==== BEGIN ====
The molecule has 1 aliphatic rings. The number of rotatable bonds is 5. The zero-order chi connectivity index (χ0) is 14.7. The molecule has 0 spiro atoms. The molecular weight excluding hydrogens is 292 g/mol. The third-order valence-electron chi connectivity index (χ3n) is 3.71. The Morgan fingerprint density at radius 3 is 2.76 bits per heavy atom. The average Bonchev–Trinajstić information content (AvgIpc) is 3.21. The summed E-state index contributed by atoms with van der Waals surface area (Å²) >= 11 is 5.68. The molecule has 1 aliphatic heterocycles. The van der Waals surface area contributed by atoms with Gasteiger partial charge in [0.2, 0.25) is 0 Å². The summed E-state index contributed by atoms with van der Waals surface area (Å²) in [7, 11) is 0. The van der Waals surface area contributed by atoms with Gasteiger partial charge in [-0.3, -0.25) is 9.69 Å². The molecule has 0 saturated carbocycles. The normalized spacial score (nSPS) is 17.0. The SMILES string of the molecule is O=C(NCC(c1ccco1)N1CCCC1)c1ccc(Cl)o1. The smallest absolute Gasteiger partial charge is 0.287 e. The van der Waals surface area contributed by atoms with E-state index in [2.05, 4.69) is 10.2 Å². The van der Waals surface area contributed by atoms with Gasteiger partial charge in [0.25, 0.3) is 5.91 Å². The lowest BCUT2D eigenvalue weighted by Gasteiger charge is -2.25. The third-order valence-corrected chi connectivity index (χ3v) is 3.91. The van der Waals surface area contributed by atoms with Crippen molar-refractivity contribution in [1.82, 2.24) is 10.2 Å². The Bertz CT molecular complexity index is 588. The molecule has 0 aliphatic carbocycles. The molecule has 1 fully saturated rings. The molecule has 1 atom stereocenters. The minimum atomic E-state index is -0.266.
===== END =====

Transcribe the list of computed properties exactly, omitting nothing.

The molecule has 1 aliphatic rings. The number of rotatable bonds is 5. The zero-order chi connectivity index (χ0) is 14.7. The molecule has 0 spiro atoms. The molecular weight excluding hydrogens is 292 g/mol. The third-order valence-electron chi connectivity index (χ3n) is 3.71. The Morgan fingerprint density at radius 3 is 2.76 bits per heavy atom. The average Bonchev–Trinajstić information content (AvgIpc) is 3.21. The summed E-state index contributed by atoms with van der Waals surface area (Å²) >= 11 is 5.68. The molecule has 1 aliphatic heterocycles. The van der Waals surface area contributed by atoms with Gasteiger partial charge in [0.2, 0.25) is 0 Å². The summed E-state index contributed by atoms with van der Waals surface area (Å²) in [7, 11) is 0. The van der Waals surface area contributed by atoms with Gasteiger partial charge in [-0.3, -0.25) is 9.69 Å². The molecule has 0 saturated carbocycles. The normalized spacial score (nSPS) is 17.0. The SMILES string of the molecule is O=C(NCC(c1ccco1)N1CCCC1)c1ccc(Cl)o1. The smallest absolute Gasteiger partial charge is 0.287 e. The van der Waals surface area contributed by atoms with E-state index in [2.05, 4.69) is 10.2 Å². The van der Waals surface area contributed by atoms with Gasteiger partial charge in [0.25, 0.3) is 5.91 Å². The lowest BCUT2D eigenvalue weighted by Gasteiger charge is -2.25. The third-order valence-corrected chi connectivity index (χ3v) is 3.91. The van der Waals surface area contributed by atoms with Crippen molar-refractivity contribution in [1.82, 2.24) is 10.2 Å². The Bertz CT molecular complexity index is 588. The molecule has 0 aliphatic carbocycles. The molecule has 1 fully saturated rings. The molecule has 1 atom stereocenters. The minimum atomic E-state index is -0.266.